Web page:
7. Mission: Impossible - Rogue Nation - trip to the opera

Opera houses give good cinematic set-piece. Even Quantum Of Solace and The Godfather: Part III, those two unloved franchise orphans, had gripping sequences that took place while the fat lady was singing. Rogue Nation boasted one of the best of the lot, cross-cutting between Ethan Hunt, Ilsa Faust and Benji Dunn as they try to foil (or unfoil) the assassination of Austria's head of state. It's elaborate, zippy and loads of fun, putting even the movie's opening plane sequence into the shade.

6. Ant–Man - Thomas The Tank Engine battle

We're not sure what the Fat Controller made of it all, but Ant-Man's mini-third act battle deserves plaudits for being at once thrilling, in keeping with the spirit of the film and serving up an incredibly random appearance by Thomas The Tank Engine. Paul Rudd's Ant-Man and Corey Stoll's Yellowjacket duke it out and, in a terrific visual gag, it all goes horribly wrong for the still-grinning Tank Engine.

5. Spectre - train fight scene

An otherwise disappointing Bond movie was bookended by two crunching fight sequences that stand with the best in the franchise. The Day of the Dead opening had scale and invention, but for sheer blood and thunder 007's train scrap with Hinx (Dave Bautista) was hard to beat. Unlike the train itself, which was utterly pummelled. Bonus marks, too, for the look Bautista shoots Bond as he realised he's about to take a trip into the North African night. Well played, sir.

Slow West ending

4. Slow West - the final shootout

A surprise gem, Slow West was the debut of The Beta Band's John Maclean. In the era of Peckinpah and Altman, it might have been tagged a revisionist Western, depicting, as it does, a fairly bleak picture of homesteaders and all the flotsam and jetsam of the frontier, even if Maclean's painterly style was more evocative of John Ford. The final sequence, a blistering shootout seige set in and around one of those very homes, certainly stands in that company.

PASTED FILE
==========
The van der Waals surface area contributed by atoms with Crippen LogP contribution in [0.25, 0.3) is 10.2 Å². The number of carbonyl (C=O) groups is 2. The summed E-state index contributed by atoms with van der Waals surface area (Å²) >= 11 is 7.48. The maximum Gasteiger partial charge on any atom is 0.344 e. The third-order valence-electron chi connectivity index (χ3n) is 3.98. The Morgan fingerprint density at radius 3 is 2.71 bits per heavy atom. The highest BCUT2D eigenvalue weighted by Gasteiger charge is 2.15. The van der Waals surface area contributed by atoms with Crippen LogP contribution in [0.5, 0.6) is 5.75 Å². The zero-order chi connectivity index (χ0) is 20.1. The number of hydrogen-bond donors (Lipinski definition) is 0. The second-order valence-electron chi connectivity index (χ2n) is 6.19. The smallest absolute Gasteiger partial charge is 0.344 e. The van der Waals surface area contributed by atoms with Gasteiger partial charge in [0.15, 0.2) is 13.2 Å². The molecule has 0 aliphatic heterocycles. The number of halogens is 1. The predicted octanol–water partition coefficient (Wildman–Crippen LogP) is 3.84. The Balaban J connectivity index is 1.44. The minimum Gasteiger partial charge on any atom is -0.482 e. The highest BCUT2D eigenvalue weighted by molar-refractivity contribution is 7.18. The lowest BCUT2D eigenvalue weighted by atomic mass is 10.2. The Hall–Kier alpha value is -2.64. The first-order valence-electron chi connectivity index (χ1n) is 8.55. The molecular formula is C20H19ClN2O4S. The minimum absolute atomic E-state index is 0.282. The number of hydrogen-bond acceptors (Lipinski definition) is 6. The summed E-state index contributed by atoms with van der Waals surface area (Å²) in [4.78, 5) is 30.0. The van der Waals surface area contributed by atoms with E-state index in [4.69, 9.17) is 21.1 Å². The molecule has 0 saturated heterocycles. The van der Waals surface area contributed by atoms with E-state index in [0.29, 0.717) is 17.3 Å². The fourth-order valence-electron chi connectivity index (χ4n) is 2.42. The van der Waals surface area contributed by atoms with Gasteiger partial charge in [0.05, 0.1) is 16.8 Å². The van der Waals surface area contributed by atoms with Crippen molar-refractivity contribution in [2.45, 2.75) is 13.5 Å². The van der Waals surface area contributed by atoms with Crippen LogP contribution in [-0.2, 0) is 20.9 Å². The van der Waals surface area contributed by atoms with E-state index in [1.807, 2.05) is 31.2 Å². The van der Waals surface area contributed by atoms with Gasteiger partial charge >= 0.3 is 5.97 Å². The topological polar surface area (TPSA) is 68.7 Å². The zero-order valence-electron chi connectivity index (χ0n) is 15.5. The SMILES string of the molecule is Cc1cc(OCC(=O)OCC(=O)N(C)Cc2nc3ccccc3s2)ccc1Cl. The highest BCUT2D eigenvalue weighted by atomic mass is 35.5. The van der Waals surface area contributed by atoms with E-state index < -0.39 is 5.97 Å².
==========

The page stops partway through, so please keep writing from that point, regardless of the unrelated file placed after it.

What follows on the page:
Whiplash scene of the year

3. Whiplash - the final concert

Battered but unbroken in the face of J.K. Simmons' tyrannical instructor, some heavily lacerated palms and a car accident, Miles Teller's drummer, still determined to be the next Buddy Rich, takes to the stage at a jazz festival - and then refuses to leave it again until he's given every last drop of sweat and, arguably, sanity. The camera and editing jolts back between Teller and Simmons' characters - who will break first? - as the audience and fellow band members melt away. Utterly mesmerising.

2. Avengers: Age Of Ultron - lifting Mjölnir

Joss Whedon's writing occasionally got lost in the noise of a blockbuster that was filled to bursting with huge action sequences. A memorable exception came when the Avengers play a spontaneous game of 'who can lift Mjölnir?' at the end of a Tony Stark-hosted house/tower party. Here, Whedon's whipsmart dialogue and ken for character dynamics came joyously into its own. We especially loved the look that races across Thor's face when Cap shifts his hammer just a millimetre.

1. Sicario - border crossing

For napalming your nerve endings this ten minutes or so of cinematic defibrillation took some beating. Josh Brolin's snatch team, conforming to precisely no legal niceties or immigration protocols, and boasting enough SUVs to punch a sizeable hole in the ozone layer, race across the border and back like they're in Fast And Furious: Juarez Drift. No wonder. The city has 1.5 million inhabitants and most want to kill them.